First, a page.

By Aileen Torres
Good music, beautiful night, balmy breeze
The weather was nothing short of perfect on the evening of the recent Black Keys concert at the World Financial Center plaza. The event was the third performance of the Hudson River Festival, which kicked off in June, part of the annual River to River Festival.
Sky and steel created a harmonious balance, with the setting sun reflecting off the office buildings towering over Battery Park City. A balmy breeze wafted through the harbor, and a few boats navigated through the slightly choppy waters.
“Even if you don’t like music, you’d have to love this place. This is beautiful,” said Bret Anderson, 30, of Park Slope, Brooklyn.
The shades came out this evening, sported by a standing-room-only crowd of mostly hipsters, students, and young urban professionals in their 20s and 30s.
The Black Keys began on time, 7 pm, and played for about an hour. This blues-rock band, which channels the raw sound of the legends in the genre as well as ‘60s garage-band kitsch, is a down-to-earth duo that has a simple musical formula packed with an emotional, gritty punch. They have been compared to the “White Stripes,” although they haven’t made that comparison themselves.
Dan Auerbach, 25, is the shaggy-haired guitarist and singer of the group. His face is sprinkled with freckles, which you can only see up close since they are hidden beneath long bangs that hover over his forehead and eyes. Nearby, Patrick Carney, 24, sports a collared shirt, jeans and loafers. A college dropout he went from washing dishes to playing in this band, which has received critical acclaim from the likes of Rolling Stone.
Carney and Auerbach grew up around the corner from one another in Akron, Ohio, where they still live. The two have been playing together since high school and have toured together for the past three years.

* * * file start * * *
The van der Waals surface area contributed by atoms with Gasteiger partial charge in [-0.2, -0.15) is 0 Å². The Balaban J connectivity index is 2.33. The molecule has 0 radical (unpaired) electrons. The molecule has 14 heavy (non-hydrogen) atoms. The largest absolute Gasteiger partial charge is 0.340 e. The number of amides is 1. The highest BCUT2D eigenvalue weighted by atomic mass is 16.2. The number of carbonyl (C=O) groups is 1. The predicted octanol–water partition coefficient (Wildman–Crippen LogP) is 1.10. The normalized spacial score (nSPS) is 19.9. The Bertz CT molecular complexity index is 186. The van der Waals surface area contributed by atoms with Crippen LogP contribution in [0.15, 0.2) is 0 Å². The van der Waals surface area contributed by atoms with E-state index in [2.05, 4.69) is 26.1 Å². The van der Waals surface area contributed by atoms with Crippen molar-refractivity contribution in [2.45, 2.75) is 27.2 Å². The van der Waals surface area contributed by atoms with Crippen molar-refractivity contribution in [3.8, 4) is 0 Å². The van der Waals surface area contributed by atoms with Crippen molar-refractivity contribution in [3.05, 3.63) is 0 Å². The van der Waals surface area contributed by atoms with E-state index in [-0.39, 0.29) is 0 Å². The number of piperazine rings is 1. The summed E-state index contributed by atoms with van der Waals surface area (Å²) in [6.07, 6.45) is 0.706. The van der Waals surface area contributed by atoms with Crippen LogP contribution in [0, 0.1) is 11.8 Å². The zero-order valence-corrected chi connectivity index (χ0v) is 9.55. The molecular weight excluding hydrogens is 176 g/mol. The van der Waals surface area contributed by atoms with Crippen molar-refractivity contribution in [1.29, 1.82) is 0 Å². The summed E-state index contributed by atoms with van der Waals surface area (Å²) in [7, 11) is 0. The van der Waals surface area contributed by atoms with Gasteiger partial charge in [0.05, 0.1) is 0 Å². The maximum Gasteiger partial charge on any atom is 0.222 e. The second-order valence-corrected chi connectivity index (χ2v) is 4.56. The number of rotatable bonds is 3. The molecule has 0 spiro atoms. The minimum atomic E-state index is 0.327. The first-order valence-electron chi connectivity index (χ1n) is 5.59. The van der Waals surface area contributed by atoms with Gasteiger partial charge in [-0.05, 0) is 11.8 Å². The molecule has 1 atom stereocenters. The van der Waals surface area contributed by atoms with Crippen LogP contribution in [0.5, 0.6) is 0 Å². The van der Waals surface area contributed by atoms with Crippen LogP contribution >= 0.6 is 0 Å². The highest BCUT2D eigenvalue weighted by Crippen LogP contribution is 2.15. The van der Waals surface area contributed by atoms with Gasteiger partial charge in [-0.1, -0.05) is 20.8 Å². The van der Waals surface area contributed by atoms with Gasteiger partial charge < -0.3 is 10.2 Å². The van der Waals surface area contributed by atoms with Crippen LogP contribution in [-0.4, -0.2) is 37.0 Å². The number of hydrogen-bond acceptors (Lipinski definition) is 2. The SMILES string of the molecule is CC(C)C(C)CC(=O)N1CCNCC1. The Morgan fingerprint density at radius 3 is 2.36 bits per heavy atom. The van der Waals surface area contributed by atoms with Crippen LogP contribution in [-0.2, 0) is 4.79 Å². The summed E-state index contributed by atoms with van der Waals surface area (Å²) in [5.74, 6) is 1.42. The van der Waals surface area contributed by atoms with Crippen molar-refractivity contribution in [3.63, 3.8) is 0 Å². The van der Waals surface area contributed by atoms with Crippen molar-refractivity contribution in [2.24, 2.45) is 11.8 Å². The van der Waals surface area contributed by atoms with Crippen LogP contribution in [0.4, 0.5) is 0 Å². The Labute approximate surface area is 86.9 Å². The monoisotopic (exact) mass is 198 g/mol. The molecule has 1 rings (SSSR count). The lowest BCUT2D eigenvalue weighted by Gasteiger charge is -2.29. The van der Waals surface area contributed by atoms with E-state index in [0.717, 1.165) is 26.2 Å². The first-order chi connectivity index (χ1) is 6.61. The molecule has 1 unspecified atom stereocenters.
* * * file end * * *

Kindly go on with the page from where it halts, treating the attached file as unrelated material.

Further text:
The crowd standing at the front of the stage was not the usual mosh pit crew, which seemed a bit strange since Carney looks like a younger Dave Grohl during Grohl’s stint as Nirvana’s drummer. The audience was mild. Some people nodded their heads to the music, a few swayed; most cheered politely after each song. All in all, a fairly domesticated lot for a rock concert. Carney was glad to see the large turn out. He had been nervous at first because there weren’t many people in the plaza when he was wandering around about a half-hour before the show, but he wasn’t disappointed.
The Black Keys are clearly not flashy rock-star personalities. They simply play good music. Auerbach doesn’t play his guitar very fast, but there is no need for virtuoso fingerwork when one has his intuition for a good, soulful riff. He tosses in some slides and channels the musical spirit of Jimi Hendrix, Eric Clapton, Robert Johnson, and Muddy Waters.
Auerbach’s dad, Chuck, was in the audience, having a fine time.
“You can’t tell me this doesn’t rock as good as anything,” said this self-dubbed child of the Sixties, who was swaying along to the music. His son credits his Dad for introducing him to: Motown, the blues (Robert Johnson, Son House, Muddy Waters), R&B, the Grateful Dead, and jazz (Billie Holiday, John Coltrane). Auerbach senior even knows the stories behind some of his son’s songs. He explained that “Airplane Blues,” one of the tunes on the set list that evening was probably written as a way for Dan to deal with his fear of flying.
When the band left the stage, the crowd called out for more, and the Black Keys returned for an encore of two songs. One was a stripped-down blues number. The other was a solid rock song that hearkened back to the alterna-grunge era.
“I thought it was a good show,” said Stephen Sandlin, 30, of Hoboken, NJ, who has a band of his own, “Haywood.”
“I’ve never seen them live before. As impactful as their CD’s are, their performances up the intensity a notch.”
“It was a lot of fun,” said Carney after the show. “It was weird seeing stockbrokers mingling around,” he added. “I think I saw Thurston Howell III pull up,” he deadpanned.
The Black Keys just finished recording their new album, which will be released September 7. Auerbach gave a preview.
“It’s more experimental and instrumental, like a mix tape,” said Auerbach. But rest assured that it will still contain the spirit of the blues.
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